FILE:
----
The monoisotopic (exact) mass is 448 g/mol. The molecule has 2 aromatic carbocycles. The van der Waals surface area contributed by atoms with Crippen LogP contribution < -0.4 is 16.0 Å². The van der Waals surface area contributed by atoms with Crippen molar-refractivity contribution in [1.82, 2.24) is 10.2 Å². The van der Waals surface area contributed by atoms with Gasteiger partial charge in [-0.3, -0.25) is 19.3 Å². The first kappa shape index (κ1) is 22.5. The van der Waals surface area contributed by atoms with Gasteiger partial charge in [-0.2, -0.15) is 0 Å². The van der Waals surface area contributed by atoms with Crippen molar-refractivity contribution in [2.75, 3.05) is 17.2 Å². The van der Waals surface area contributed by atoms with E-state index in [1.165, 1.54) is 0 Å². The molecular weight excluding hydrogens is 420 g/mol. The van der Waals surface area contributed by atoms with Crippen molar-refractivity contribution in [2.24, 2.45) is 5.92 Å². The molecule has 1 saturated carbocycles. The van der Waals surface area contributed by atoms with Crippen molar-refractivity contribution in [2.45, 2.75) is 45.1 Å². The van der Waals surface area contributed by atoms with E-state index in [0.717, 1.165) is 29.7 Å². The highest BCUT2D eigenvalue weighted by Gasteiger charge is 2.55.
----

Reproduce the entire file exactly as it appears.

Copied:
The monoisotopic (exact) mass is 448 g/mol. The molecule has 2 aromatic carbocycles. The van der Waals surface area contributed by atoms with Crippen LogP contribution < -0.4 is 16.0 Å². The van der Waals surface area contributed by atoms with Crippen molar-refractivity contribution in [1.82, 2.24) is 10.2 Å². The van der Waals surface area contributed by atoms with Gasteiger partial charge in [-0.3, -0.25) is 19.3 Å². The first kappa shape index (κ1) is 22.5. The van der Waals surface area contributed by atoms with Gasteiger partial charge in [-0.2, -0.15) is 0 Å². The van der Waals surface area contributed by atoms with Crippen molar-refractivity contribution in [2.75, 3.05) is 17.2 Å². The van der Waals surface area contributed by atoms with E-state index in [1.165, 1.54) is 0 Å². The molecular weight excluding hydrogens is 420 g/mol. The van der Waals surface area contributed by atoms with Crippen molar-refractivity contribution in [2.24, 2.45) is 5.92 Å². The molecule has 1 saturated carbocycles. The van der Waals surface area contributed by atoms with Crippen molar-refractivity contribution in [2.45, 2.75) is 45.1 Å². The van der Waals surface area contributed by atoms with E-state index in [0.717, 1.165) is 29.7 Å². The highest BCUT2D eigenvalue weighted by Gasteiger charge is 2.55.